Snapshot: Freezing Injunctions in the Isle of Man in aid of foreign proceedings

The ability in offshore jurisdictions for claimants to obtain injunctive relief in aid of foreign proceedings has been a rather high-profile topic following the recent British Virgin Islands decision in the Eastern Caribbean Court of Appeal in Broad Idea International Limited v Convoy Collateral Limited (BVIHCMAP2019/0026) to overrule Black Swan Investment ISA v Harvest View Limited (BVIHCV 2009/0399). 

The BVI Court of Appeal decision in Broad Idea caused surprised amongst many as it held that the decision in Black Swan (which had regularly been applied on previous occasions as common law authority in the BVI for the Court having jurisdiction to grant freestanding freezing injunctions without the need to bring a substantive claim in the jurisdiction) was wrongly decided, and further (with the Court of Appeal applying what it considered the binding Privy Council decision in Mercedes-Benz AG v Leiduck [1996] AC 284), that Courts in the BVI do not to have jurisdiction under common law to grant freestanding freezing injunctions in aid of foreign proceedings.

The jurisdiction to obtain relief in the Isle of Man

In contrast to the BVI, the situation in the Isle of Man is well-settled. There has long been statutory jurisdiction for the Isle of Man High Court of Justice to grant injunctive relief in aid of foreign proceedings, whether before or after proceedings in that jurisdiction have actually commenced.  In this regard, section 56B of the High Court Act 1991 states:

The High Court shall have power to grant interim relief where proceedings have been or are to be commenced in a country or territory outside the Island.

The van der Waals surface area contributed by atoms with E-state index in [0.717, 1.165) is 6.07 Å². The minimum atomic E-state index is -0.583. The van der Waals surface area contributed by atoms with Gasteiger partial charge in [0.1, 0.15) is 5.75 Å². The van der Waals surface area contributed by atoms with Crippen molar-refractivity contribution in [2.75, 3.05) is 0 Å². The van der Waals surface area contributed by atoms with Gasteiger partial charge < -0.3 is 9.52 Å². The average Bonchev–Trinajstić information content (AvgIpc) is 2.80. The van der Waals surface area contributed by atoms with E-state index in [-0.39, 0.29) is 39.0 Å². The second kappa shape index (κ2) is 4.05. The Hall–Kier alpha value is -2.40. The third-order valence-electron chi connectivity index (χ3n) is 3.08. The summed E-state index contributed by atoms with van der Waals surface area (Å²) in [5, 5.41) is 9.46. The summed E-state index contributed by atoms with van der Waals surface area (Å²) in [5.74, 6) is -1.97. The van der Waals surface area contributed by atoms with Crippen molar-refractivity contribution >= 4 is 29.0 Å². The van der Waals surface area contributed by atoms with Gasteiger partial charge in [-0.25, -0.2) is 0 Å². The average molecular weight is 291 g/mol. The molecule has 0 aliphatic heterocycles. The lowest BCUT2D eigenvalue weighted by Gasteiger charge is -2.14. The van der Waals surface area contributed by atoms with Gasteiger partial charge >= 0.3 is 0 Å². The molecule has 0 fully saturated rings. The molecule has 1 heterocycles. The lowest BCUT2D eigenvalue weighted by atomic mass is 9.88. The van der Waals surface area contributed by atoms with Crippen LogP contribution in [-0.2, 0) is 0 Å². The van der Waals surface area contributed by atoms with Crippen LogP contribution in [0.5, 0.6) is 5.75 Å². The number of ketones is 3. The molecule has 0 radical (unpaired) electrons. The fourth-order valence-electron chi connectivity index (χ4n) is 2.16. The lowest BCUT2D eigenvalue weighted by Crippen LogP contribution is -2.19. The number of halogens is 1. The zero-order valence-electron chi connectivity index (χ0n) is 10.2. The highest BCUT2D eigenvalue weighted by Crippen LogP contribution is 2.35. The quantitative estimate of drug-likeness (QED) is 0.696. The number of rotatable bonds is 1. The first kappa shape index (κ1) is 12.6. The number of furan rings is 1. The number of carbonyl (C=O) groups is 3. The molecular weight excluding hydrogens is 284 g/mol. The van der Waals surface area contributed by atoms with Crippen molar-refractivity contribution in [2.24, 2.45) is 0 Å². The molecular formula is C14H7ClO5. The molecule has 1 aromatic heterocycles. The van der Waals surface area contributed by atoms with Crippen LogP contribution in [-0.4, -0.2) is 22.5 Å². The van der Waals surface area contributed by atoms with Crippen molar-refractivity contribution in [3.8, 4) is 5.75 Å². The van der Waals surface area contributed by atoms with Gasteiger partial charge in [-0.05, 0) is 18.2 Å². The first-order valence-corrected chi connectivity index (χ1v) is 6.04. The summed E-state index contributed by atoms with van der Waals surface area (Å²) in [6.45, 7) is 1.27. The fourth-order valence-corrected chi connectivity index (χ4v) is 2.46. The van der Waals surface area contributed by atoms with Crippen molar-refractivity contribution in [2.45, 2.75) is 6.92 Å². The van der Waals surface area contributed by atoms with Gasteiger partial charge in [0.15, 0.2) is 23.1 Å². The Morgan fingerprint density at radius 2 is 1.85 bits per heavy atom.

The position in respect of obtaining freezing injunctions in the Isle of Man is similar to the position in England. As such, generally-speaking to succeed in obtaining a freezing injunction a claimant must satisfy the High Court of each of the following:

  1. That proceedings have or are to be commenced in a country or territory outside of the Isle of Man.
  2. There must be a good arguable case on the merits. This means a case “which is more than barely capable of serious argument, and yet not necessarily one which the judge believes to have a better than 50 per cent chance of success” (as per Ninemia Maritime Corp v Trave Schiffahrtgesellschaft mbH (The Niedersachen) [1983] 1 WLR 1412).
  3. That there is a real risk that the defendant may dissipate assets and that there is solid evidence of that risk.
  4. There must be assets within the jurisdiction.
  5. That it is just and convenient to grant the freezing injunction and that it is not inexpedient.

It is also the case in the Isle of Man that with applications of this nature there is a duty upon the claimant to make full and frank disclosure, a duty of fair presentation and also to provide a cross undertaking in damages, being, a legally binding promise to the court to compensate the respondent to an injunction for any loss or damage they might suffer if the High Court later finds that the injunctive relief should not have been made and has caused loss.

DQ has a market leading Dispute Resolution team, which has experience of obtaining injunctive relief (including on an urgent without-notice basis in aid of foreign and/or domestic proceedings). Should you require any further information or assistance please do not hesitate to contact Mark Emery or Leanne McKeown.